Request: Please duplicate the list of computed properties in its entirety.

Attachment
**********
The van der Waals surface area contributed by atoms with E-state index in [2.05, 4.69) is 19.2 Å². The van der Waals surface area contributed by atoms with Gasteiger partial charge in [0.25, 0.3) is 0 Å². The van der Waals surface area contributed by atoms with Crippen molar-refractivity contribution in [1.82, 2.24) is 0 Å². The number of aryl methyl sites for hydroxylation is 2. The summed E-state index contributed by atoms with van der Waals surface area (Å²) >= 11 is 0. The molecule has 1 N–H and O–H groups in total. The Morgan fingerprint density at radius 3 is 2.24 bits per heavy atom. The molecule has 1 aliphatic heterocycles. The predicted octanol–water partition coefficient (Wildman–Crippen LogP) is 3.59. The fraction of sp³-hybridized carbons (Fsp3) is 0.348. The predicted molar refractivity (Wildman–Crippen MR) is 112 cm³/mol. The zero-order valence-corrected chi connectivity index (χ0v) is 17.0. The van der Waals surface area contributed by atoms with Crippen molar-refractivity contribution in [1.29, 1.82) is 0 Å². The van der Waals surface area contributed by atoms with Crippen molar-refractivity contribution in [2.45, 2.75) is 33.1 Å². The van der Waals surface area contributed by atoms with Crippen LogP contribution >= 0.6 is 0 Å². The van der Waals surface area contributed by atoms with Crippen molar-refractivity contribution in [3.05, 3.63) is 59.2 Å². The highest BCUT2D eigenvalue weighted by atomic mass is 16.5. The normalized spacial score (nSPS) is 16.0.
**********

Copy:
The van der Waals surface area contributed by atoms with E-state index in [2.05, 4.69) is 19.2 Å². The van der Waals surface area contributed by atoms with Gasteiger partial charge in [0.25, 0.3) is 0 Å². The van der Waals surface area contributed by atoms with Crippen molar-refractivity contribution in [1.82, 2.24) is 0 Å². The number of aryl methyl sites for hydroxylation is 2. The summed E-state index contributed by atoms with van der Waals surface area (Å²) >= 11 is 0. The molecule has 1 N–H and O–H groups in total. The Morgan fingerprint density at radius 3 is 2.24 bits per heavy atom. The molecule has 1 aliphatic heterocycles. The predicted octanol–water partition coefficient (Wildman–Crippen LogP) is 3.59. The fraction of sp³-hybridized carbons (Fsp3) is 0.348. The predicted molar refractivity (Wildman–Crippen MR) is 112 cm³/mol. The zero-order valence-corrected chi connectivity index (χ0v) is 17.0. The van der Waals surface area contributed by atoms with Crippen molar-refractivity contribution in [1.29, 1.82) is 0 Å². The van der Waals surface area contributed by atoms with Crippen molar-refractivity contribution in [2.45, 2.75) is 33.1 Å². The van der Waals surface area contributed by atoms with Crippen LogP contribution >= 0.6 is 0 Å². The van der Waals surface area contributed by atoms with Crippen molar-refractivity contribution in [3.05, 3.63) is 59.2 Å². The highest BCUT2D eigenvalue weighted by atomic mass is 16.5. The normalized spacial score (nSPS) is 16.0.